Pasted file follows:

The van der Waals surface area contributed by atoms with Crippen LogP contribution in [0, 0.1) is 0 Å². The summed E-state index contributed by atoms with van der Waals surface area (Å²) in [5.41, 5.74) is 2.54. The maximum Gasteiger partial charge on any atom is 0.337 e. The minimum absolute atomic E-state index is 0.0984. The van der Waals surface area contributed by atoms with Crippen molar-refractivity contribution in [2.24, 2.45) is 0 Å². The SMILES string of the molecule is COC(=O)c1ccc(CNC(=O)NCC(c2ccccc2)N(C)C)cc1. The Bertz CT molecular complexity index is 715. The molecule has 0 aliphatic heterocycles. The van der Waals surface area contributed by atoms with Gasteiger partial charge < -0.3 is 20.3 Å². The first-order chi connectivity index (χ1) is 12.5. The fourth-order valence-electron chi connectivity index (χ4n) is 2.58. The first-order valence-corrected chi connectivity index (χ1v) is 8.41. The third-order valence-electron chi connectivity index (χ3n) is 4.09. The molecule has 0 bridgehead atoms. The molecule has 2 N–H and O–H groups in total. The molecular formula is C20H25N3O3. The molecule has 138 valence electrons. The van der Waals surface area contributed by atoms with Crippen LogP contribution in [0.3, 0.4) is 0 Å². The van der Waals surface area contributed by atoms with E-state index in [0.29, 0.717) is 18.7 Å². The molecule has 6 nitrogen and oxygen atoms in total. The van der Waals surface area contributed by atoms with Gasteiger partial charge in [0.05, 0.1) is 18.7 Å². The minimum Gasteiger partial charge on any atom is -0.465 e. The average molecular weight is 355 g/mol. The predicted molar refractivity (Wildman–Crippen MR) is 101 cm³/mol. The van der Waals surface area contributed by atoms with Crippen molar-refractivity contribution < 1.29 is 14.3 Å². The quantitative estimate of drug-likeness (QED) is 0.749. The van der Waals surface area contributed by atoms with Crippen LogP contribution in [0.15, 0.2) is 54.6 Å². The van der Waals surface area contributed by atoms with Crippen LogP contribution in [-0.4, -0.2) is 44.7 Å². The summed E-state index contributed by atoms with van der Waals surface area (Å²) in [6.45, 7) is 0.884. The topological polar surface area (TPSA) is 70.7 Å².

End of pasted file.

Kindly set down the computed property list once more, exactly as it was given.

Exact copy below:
The van der Waals surface area contributed by atoms with Crippen LogP contribution in [0, 0.1) is 0 Å². The summed E-state index contributed by atoms with van der Waals surface area (Å²) in [5.41, 5.74) is 2.54. The maximum Gasteiger partial charge on any atom is 0.337 e. The minimum absolute atomic E-state index is 0.0984. The van der Waals surface area contributed by atoms with Crippen molar-refractivity contribution in [2.24, 2.45) is 0 Å². The SMILES string of the molecule is COC(=O)c1ccc(CNC(=O)NCC(c2ccccc2)N(C)C)cc1. The Bertz CT molecular complexity index is 715. The molecule has 0 aliphatic heterocycles. The van der Waals surface area contributed by atoms with Gasteiger partial charge < -0.3 is 20.3 Å². The first-order chi connectivity index (χ1) is 12.5. The fourth-order valence-electron chi connectivity index (χ4n) is 2.58. The first-order valence-corrected chi connectivity index (χ1v) is 8.41. The third-order valence-electron chi connectivity index (χ3n) is 4.09. The molecule has 0 bridgehead atoms. The molecule has 2 N–H and O–H groups in total. The molecular formula is C20H25N3O3. The molecule has 138 valence electrons. The van der Waals surface area contributed by atoms with Crippen LogP contribution in [0.3, 0.4) is 0 Å². The van der Waals surface area contributed by atoms with E-state index in [0.29, 0.717) is 18.7 Å². The molecule has 6 nitrogen and oxygen atoms in total. The van der Waals surface area contributed by atoms with Gasteiger partial charge in [0.05, 0.1) is 18.7 Å². The minimum Gasteiger partial charge on any atom is -0.465 e. The average molecular weight is 355 g/mol. The predicted molar refractivity (Wildman–Crippen MR) is 101 cm³/mol. The van der Waals surface area contributed by atoms with Crippen molar-refractivity contribution < 1.29 is 14.3 Å². The quantitative estimate of drug-likeness (QED) is 0.749. The van der Waals surface area contributed by atoms with Crippen LogP contribution in [0.15, 0.2) is 54.6 Å². The van der Waals surface area contributed by atoms with Crippen LogP contribution in [-0.4, -0.2) is 44.7 Å². The summed E-state index contributed by atoms with van der Waals surface area (Å²) in [6.45, 7) is 0.884. The topological polar surface area (TPSA) is 70.7 Å².